Flu officially arrives in Arizona; doctors urge people to get shots

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PHOENIX -- Just in time for the holiday, the flu has officially come to Arizona.

The Arizona Department of Health Services and the Maricopa County Department of Public Health on Friday confirmed the state's first two cases of the flu.

One patient is a woman in her 70s who did not get a flu shot. The other case is a man in his 30s. It's not clear whether he got a vaccination. Both patients are recovering.

"These two cases are just the tip of the iceberg," said Dr. Bob England, director of Maricopa County Department of Public Health, in a news release. "We know that many people who are experiencing the flu right now will never be counted in our statewide flu numbers. These people are doing the right thing; staying home, drinking plenty of liquids and getting well without the need to see their healthcare provider."

The Centers for Disease Control and Prevention in Atlanta recommends that everyone 6 months and older get a flu shot, which protects against three different strains of the virus.

The idea behind getting a flu shot is not just to protect yourself, but also to protect others who might be at risk for potentially deadly flu-related complications, including those older than 65, pregnant woman, very young children and people with chronic medical conditions like asthma, diabetes and heart disease.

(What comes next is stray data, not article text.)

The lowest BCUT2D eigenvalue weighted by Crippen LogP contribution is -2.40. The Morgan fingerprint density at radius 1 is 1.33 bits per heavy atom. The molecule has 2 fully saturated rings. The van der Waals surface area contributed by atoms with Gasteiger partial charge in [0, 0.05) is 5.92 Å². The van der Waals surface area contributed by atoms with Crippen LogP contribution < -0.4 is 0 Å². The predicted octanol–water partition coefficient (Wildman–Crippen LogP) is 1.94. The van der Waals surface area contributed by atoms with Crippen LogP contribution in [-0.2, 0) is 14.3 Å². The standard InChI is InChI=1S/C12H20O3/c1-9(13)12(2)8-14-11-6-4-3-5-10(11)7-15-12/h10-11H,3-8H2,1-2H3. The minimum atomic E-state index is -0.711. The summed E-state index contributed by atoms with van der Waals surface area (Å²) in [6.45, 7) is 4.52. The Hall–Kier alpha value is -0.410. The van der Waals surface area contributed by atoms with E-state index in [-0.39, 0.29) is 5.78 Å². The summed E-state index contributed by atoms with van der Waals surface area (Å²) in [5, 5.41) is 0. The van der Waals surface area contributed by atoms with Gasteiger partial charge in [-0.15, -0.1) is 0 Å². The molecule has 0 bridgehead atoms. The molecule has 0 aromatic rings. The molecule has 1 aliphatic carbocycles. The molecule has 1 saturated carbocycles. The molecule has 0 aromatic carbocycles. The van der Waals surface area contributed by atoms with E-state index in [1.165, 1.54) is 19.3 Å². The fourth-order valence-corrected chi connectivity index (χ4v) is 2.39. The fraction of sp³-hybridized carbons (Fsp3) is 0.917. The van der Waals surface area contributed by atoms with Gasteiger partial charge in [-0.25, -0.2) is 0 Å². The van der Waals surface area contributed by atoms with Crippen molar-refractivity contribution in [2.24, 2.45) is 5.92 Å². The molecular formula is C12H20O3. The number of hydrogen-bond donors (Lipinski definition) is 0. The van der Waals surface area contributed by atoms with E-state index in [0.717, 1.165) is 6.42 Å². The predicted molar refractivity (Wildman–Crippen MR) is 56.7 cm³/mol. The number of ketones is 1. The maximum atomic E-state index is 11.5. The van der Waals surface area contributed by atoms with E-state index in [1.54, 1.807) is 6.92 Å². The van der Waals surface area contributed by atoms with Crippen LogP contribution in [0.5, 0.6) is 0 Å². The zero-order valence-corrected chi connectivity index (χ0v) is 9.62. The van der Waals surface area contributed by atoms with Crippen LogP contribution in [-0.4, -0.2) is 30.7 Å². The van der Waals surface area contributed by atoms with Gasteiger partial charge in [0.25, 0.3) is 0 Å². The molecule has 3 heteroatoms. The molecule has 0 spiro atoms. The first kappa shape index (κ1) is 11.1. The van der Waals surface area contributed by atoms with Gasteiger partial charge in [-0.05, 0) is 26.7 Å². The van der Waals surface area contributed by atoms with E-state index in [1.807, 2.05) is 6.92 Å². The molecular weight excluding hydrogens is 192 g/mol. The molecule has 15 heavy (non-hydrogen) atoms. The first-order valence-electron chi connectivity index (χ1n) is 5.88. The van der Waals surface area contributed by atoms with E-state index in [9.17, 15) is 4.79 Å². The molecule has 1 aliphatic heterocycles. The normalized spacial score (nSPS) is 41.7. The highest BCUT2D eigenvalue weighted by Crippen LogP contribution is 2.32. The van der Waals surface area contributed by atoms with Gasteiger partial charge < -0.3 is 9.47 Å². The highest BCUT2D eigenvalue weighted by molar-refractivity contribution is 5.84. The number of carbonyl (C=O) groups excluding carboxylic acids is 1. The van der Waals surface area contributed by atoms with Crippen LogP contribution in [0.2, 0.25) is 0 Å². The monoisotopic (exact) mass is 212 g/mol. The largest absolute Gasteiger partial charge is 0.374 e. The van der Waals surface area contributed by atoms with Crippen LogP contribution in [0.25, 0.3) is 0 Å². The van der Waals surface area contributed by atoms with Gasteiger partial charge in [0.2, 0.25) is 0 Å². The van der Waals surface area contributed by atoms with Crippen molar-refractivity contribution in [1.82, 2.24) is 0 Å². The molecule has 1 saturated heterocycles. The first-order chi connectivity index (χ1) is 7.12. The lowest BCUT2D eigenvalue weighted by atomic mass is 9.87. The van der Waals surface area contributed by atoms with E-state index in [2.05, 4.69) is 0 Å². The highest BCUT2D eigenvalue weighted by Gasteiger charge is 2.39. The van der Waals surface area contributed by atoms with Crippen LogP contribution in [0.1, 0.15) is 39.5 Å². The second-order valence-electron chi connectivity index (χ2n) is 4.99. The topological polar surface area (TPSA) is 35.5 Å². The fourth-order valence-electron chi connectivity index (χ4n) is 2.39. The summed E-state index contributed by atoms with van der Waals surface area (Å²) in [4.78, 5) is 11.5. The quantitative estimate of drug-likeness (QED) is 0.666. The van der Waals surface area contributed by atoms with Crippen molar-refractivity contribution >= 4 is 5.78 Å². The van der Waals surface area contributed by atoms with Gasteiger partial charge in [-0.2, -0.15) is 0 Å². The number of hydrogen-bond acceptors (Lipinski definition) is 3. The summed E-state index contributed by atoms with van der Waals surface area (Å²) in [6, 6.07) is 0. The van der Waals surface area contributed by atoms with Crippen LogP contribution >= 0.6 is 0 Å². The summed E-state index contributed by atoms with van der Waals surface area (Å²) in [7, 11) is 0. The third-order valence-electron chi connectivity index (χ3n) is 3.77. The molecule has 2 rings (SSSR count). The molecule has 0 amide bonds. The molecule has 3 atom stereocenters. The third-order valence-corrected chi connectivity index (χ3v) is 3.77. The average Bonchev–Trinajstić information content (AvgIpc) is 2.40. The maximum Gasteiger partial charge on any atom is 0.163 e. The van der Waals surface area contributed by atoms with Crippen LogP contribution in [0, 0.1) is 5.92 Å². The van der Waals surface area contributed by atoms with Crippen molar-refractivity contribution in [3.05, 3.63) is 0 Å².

To find a flu shot clinic, call 602-324-2814 in the Phoenix metro area or 1-877-764-2670 statewide.

In addition to getting a flu shot, health experts say it's essential to practice good hygiene. Doctors say you should cough and sneeze into your sleeve rather than into your hands and wash your hands well and frequently. They also stress that you should stay home if you are sick to avoid spreading germs.

Flu symptoms can come on quickly and include fever, headache and muscle aches, chills, fatigue, cough and a runny or stuffy nose.

Although the flu is a year-round illness, flu season generally runs from October through late May, according to the CDC. In Arizona, the season usually is worst early in the year.

Last year, Arizona recorded near 10,000 flu cases. Five children died as a result of the flu virus.